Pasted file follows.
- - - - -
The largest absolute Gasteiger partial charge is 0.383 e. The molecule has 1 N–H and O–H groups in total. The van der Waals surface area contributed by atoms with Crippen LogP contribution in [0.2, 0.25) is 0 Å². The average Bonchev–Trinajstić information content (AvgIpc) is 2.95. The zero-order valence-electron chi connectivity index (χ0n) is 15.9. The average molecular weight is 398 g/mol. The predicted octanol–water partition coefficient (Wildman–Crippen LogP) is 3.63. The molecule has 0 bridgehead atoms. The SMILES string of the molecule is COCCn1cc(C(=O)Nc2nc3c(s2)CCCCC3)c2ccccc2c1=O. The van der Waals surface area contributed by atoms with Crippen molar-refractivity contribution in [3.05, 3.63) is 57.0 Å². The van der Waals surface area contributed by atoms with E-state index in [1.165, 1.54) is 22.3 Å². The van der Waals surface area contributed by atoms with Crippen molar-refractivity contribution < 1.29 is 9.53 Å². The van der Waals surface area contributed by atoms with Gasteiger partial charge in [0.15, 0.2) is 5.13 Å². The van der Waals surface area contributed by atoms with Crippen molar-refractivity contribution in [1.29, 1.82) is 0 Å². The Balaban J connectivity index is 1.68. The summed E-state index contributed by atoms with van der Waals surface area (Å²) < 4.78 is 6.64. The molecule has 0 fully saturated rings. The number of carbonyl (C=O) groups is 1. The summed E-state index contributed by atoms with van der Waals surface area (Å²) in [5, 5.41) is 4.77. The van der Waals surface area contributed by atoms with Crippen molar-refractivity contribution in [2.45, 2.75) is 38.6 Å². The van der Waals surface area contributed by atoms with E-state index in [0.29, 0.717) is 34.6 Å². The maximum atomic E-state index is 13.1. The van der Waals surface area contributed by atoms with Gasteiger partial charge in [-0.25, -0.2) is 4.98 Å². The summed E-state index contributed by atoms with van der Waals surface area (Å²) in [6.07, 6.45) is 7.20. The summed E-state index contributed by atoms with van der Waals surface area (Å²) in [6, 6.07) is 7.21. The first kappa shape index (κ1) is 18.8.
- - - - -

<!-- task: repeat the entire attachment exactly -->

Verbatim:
The largest absolute Gasteiger partial charge is 0.383 e. The molecule has 1 N–H and O–H groups in total. The van der Waals surface area contributed by atoms with Crippen LogP contribution in [0.2, 0.25) is 0 Å². The average Bonchev–Trinajstić information content (AvgIpc) is 2.95. The zero-order valence-electron chi connectivity index (χ0n) is 15.9. The average molecular weight is 398 g/mol. The predicted octanol–water partition coefficient (Wildman–Crippen LogP) is 3.63. The molecule has 0 bridgehead atoms. The SMILES string of the molecule is COCCn1cc(C(=O)Nc2nc3c(s2)CCCCC3)c2ccccc2c1=O. The van der Waals surface area contributed by atoms with Crippen molar-refractivity contribution in [3.05, 3.63) is 57.0 Å². The van der Waals surface area contributed by atoms with E-state index in [1.165, 1.54) is 22.3 Å². The van der Waals surface area contributed by atoms with Crippen molar-refractivity contribution < 1.29 is 9.53 Å². The van der Waals surface area contributed by atoms with Gasteiger partial charge in [0.15, 0.2) is 5.13 Å². The van der Waals surface area contributed by atoms with Crippen molar-refractivity contribution in [1.29, 1.82) is 0 Å². The Balaban J connectivity index is 1.68. The summed E-state index contributed by atoms with van der Waals surface area (Å²) < 4.78 is 6.64. The molecule has 0 fully saturated rings. The number of carbonyl (C=O) groups is 1. The summed E-state index contributed by atoms with van der Waals surface area (Å²) in [5, 5.41) is 4.77. The van der Waals surface area contributed by atoms with Crippen molar-refractivity contribution in [2.45, 2.75) is 38.6 Å². The van der Waals surface area contributed by atoms with E-state index in [0.29, 0.717) is 34.6 Å². The maximum atomic E-state index is 13.1. The van der Waals surface area contributed by atoms with Gasteiger partial charge in [-0.25, -0.2) is 4.98 Å². The summed E-state index contributed by atoms with van der Waals surface area (Å²) in [6.07, 6.45) is 7.20. The summed E-state index contributed by atoms with van der Waals surface area (Å²) in [6, 6.07) is 7.21. The first kappa shape index (κ1) is 18.8.